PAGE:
Vote Set On Bus Millage Increase
Wednesday the board debated the pros and cons of three possible millage proposals for the six-city Rapid bus system, as part of their months-long quest to balance the budget and community needs for service.
The proposals were: renewing the millage at its current 0.75 level; increasing the millage to 0.868, which would maintain existing service levels and make up for recent reductions in state funding; or raising the millage to 0.9568, which would provide for more service without tapping operating capital. The ITP staff had recommended the latter.
There were effective arguments on all three sides.
Ten of the 15 board members, however, supported Mayor John Logie’s idea of “up 2” — simply adding 0.20 mills to the current 0.75 for a clean 0.95 millage.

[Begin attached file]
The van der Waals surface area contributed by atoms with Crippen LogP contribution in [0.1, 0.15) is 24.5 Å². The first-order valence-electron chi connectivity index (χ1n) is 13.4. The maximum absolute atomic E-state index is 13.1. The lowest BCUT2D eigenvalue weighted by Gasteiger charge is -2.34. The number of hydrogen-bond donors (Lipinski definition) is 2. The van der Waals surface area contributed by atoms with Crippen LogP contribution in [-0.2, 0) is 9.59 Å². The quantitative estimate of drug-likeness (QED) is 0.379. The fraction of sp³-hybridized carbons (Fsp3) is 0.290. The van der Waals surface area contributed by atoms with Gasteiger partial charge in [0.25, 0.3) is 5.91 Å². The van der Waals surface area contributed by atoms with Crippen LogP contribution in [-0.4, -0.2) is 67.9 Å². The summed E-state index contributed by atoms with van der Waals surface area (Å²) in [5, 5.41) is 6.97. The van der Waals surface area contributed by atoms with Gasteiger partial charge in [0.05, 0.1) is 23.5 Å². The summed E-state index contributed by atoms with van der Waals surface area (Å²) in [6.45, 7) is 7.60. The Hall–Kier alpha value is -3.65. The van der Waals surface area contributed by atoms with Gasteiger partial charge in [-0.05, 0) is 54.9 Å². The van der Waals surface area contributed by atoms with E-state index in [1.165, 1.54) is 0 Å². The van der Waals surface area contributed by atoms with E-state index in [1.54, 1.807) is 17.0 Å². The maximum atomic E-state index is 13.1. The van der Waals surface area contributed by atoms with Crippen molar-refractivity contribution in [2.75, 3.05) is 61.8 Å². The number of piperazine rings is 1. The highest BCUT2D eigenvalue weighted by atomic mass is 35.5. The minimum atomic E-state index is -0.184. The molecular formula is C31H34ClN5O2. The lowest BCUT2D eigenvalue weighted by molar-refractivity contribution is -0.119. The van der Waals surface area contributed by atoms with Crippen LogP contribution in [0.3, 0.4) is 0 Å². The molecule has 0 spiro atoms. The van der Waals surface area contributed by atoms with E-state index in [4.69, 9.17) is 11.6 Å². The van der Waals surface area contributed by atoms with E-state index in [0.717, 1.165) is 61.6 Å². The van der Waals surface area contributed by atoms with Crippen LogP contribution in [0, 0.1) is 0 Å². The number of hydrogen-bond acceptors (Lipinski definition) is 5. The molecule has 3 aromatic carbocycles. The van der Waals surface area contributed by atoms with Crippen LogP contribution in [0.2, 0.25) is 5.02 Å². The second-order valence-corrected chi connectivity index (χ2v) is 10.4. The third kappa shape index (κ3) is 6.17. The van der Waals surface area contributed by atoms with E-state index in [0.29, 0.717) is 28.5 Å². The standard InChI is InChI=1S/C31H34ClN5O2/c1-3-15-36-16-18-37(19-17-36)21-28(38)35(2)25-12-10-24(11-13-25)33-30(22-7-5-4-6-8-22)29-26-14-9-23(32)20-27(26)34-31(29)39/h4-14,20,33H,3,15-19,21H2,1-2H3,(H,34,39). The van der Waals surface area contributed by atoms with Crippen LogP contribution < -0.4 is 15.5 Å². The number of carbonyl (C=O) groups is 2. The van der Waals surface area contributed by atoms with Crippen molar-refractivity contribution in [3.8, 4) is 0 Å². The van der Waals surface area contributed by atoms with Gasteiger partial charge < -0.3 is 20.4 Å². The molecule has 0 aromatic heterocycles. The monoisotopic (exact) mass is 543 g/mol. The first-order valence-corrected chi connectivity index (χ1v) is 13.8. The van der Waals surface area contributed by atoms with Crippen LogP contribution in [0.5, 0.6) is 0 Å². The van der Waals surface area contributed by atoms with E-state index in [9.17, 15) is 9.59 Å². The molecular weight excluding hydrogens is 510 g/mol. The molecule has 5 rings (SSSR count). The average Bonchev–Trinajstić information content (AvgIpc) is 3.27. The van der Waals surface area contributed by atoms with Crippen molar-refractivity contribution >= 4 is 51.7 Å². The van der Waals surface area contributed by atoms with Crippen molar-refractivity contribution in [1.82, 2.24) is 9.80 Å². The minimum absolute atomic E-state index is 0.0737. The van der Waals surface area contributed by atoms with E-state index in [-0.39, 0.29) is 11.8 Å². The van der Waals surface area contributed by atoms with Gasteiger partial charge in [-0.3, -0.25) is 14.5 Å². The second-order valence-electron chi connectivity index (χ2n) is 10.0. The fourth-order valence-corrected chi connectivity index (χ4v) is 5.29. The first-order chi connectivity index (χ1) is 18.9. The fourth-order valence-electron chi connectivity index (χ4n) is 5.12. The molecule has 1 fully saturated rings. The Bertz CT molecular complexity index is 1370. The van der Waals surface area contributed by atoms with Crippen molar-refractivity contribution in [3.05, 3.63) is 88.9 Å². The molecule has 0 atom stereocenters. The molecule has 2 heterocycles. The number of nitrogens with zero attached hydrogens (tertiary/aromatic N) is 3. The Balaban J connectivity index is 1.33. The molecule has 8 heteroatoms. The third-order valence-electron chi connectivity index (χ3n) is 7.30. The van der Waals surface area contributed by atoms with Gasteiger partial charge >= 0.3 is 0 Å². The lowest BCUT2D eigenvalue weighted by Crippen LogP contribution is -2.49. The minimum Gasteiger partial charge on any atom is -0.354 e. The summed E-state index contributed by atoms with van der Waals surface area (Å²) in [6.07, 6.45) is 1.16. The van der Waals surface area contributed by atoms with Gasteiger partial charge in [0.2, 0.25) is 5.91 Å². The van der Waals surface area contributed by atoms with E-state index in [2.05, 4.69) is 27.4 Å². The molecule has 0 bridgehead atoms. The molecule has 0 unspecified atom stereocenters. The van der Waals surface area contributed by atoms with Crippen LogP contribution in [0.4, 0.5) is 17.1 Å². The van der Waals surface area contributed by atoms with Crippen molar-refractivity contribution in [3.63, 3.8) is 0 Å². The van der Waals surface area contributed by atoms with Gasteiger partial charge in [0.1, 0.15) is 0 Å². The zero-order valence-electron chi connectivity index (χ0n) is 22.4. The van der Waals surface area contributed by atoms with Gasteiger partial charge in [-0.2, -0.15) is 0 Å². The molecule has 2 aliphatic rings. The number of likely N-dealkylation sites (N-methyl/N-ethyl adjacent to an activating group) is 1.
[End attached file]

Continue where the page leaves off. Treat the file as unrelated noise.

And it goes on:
Board member Carol Sheets of Wyoming noted that at that rate, the owner of a $100,000 home would pay 87 cents per month, or $10.44 a year.
Citizens backing a millage rate hike have packed ITP board meetings over the last several months, stumping for a 1.0 millage increase that would effectively eliminate the threat of service cuts, as well as provide for what they believe are needed service enhancements.
Among the most ardent and vocal supporters of a millage increase have been community organizations such as Concerned Citizens For Improved Transit, Faith In Motion, West Michigan Environmental Action Council, Catholic Human Development Outreach and downtown religious organizations whose representatives had clearly articulated to the board the detrimental effect service reductions would have on their members ability to be active, daily participants in the communities in which they live.